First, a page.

Aluminium Mountain

With the aim of incorporating sci-fi design ideas in to the surrounding nature, Wutopia Lab has designed a new building for a traditional Chinese Medicine Health Industrial Park Exhibition Centre in Guangdong, China.
9 October, 2020
This unique project, which consists of three mostly subterranean cone-shaped buildings, has been named 'The Aluminium Mountain' and is surrounded by an undulating landscape.

Inspired by a phrase from Chinese literature 'one sea and three mountains', Chief Architect Yu Ting decided to create three 'mountains' through the architecture, using the basic geometry of the circle and cone, based on Daoist's philosophy.
He believed that the best material for the building would be aluminium due to its lightweight physicality and visual subtlety. He explained this to the Archdaily: "The 'slivering' aluminum board would be an ideal material for the mountain. There should be a moment when the heavy mass and texture of the aluminum material 'dissolves', providing a perfect foil for the lightness of the mountain. Using this thinking, I used three different aluminum boards with perforation rates of 45, 60 and 70 so the mountain goes from dense to sparse from top to bottom. The effect was that the mountain looked overwhelmingly heavy most of the day but lost its imposing look when perceived from certain angles. At night, with the lights on, the mountain would lose its materiality and be transformed into an enormous mountain of lamp. In this way, the mountain assumed an ethereal look."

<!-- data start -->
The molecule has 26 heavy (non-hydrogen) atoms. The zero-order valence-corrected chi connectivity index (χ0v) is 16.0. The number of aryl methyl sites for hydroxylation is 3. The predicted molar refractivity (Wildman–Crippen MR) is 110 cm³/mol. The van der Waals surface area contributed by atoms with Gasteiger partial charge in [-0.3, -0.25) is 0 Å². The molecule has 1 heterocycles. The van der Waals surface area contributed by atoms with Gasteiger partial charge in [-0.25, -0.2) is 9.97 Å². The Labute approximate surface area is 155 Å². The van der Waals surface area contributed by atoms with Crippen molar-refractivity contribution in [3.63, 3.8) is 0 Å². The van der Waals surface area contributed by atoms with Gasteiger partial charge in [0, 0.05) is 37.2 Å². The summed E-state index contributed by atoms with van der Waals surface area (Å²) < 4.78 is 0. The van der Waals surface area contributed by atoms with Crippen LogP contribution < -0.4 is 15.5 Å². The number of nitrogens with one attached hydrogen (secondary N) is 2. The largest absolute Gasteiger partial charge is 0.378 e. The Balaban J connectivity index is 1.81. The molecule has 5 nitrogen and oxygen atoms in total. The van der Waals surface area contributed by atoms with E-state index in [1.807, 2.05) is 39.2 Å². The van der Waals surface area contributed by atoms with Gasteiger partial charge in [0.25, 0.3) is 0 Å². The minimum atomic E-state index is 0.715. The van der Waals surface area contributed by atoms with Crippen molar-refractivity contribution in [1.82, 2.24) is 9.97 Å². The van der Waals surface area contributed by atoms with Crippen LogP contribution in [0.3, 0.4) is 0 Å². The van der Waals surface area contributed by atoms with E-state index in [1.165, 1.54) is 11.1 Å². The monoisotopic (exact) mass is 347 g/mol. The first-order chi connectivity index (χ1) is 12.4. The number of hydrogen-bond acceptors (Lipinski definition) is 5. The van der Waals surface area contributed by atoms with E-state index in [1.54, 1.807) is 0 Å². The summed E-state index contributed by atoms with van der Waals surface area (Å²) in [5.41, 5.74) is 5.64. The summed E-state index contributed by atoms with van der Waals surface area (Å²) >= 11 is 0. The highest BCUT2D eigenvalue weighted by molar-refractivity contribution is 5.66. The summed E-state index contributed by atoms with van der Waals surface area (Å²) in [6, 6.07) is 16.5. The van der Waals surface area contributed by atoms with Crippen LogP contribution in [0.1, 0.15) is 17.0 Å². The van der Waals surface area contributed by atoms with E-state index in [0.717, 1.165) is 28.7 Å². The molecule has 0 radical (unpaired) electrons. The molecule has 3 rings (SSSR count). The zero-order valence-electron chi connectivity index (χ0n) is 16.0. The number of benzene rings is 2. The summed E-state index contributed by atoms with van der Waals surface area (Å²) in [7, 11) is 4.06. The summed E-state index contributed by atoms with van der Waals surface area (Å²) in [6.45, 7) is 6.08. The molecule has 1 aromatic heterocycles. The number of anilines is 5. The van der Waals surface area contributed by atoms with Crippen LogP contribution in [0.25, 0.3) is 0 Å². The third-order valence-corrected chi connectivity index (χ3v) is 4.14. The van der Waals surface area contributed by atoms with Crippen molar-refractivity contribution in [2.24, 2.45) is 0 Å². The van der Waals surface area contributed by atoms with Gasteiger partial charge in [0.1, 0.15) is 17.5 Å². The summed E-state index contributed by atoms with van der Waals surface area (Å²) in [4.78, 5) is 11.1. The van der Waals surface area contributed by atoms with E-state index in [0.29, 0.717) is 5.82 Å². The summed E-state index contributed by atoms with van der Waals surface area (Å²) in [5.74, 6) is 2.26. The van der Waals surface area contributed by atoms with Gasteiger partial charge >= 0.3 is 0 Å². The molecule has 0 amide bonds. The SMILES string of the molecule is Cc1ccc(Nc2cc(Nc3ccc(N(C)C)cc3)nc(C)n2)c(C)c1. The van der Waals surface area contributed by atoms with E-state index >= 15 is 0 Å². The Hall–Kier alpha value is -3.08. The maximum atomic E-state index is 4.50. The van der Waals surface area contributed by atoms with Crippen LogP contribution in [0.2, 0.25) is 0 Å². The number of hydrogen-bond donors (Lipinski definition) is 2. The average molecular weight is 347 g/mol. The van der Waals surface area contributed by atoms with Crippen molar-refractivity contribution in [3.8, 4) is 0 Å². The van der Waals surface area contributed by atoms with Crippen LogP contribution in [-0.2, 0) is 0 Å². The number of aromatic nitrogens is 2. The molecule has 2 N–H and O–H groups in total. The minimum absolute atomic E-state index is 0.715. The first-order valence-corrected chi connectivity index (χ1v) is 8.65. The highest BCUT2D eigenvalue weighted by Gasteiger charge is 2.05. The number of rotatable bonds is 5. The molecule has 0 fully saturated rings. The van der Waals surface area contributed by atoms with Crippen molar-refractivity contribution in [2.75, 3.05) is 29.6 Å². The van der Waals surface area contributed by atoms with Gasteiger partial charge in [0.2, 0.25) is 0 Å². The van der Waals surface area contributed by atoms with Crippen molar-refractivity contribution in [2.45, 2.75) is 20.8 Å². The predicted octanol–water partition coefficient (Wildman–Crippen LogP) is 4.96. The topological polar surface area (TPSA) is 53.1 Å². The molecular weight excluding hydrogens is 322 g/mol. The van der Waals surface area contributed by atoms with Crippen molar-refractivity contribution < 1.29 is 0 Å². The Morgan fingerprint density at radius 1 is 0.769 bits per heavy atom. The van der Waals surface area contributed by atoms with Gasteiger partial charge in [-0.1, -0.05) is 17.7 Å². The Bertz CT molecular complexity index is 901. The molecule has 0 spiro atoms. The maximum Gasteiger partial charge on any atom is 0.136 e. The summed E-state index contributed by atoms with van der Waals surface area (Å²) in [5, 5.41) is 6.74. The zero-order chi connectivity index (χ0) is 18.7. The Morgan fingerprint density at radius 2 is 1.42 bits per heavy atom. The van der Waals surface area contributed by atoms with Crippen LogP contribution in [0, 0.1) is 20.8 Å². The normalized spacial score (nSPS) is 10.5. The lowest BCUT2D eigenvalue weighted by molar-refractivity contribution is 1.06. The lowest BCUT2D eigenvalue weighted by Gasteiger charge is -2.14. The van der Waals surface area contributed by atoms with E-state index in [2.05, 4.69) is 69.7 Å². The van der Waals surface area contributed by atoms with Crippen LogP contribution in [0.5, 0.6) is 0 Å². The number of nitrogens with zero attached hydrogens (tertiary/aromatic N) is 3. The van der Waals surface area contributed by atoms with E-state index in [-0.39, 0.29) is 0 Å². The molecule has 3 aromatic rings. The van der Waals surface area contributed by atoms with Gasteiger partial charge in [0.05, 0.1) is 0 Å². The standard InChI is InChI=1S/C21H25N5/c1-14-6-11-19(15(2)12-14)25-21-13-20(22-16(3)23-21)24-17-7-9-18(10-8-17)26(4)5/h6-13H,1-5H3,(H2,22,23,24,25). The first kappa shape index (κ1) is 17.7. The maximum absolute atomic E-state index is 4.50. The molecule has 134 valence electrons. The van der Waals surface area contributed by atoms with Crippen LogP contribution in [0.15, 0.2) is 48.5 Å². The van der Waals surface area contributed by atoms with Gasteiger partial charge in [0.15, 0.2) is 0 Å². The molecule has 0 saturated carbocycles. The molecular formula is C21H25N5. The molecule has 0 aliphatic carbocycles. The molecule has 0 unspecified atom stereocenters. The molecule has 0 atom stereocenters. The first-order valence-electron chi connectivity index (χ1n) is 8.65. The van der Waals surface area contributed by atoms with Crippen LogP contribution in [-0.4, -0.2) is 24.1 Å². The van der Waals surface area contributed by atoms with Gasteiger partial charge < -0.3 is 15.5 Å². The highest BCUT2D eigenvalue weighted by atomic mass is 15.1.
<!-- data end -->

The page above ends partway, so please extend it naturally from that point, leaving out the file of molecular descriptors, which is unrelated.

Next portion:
Most of the exhibition centre's functions are hidden underground, beneath an aluminium roof which stands above six concrete columns. A beautiful 11.9m spiral staircase rises from the basement to the entrance at the top where artificial fog is pumped out. The interiors use a palette of greys to duplicate the style of the outer architecture.

The artificial mountains are surrounded by water, and visitors can even take a little boat from the reception to the main centre, experiencing the architecture in a peaceful manner. Yu Ting calls it the 'palace of our time'.

"I wanted to create a slowed sense of time. I used continuous circles to form the underground space, a bubble-like maze that included the foyer, display zone, video room, conference room, model exhibition space, art gallery, office and toilets. I hoped that visitors could lose their sense of time and space. In a layered maze, we might feel that time has slowed down. The central exhibition space was a triple height space, serving as the highest mountain among the three. The other two functioned as sinology space and VIP rooms. Wind blew through the ground floor, underneath the third mountain. What was left was nothing but time."

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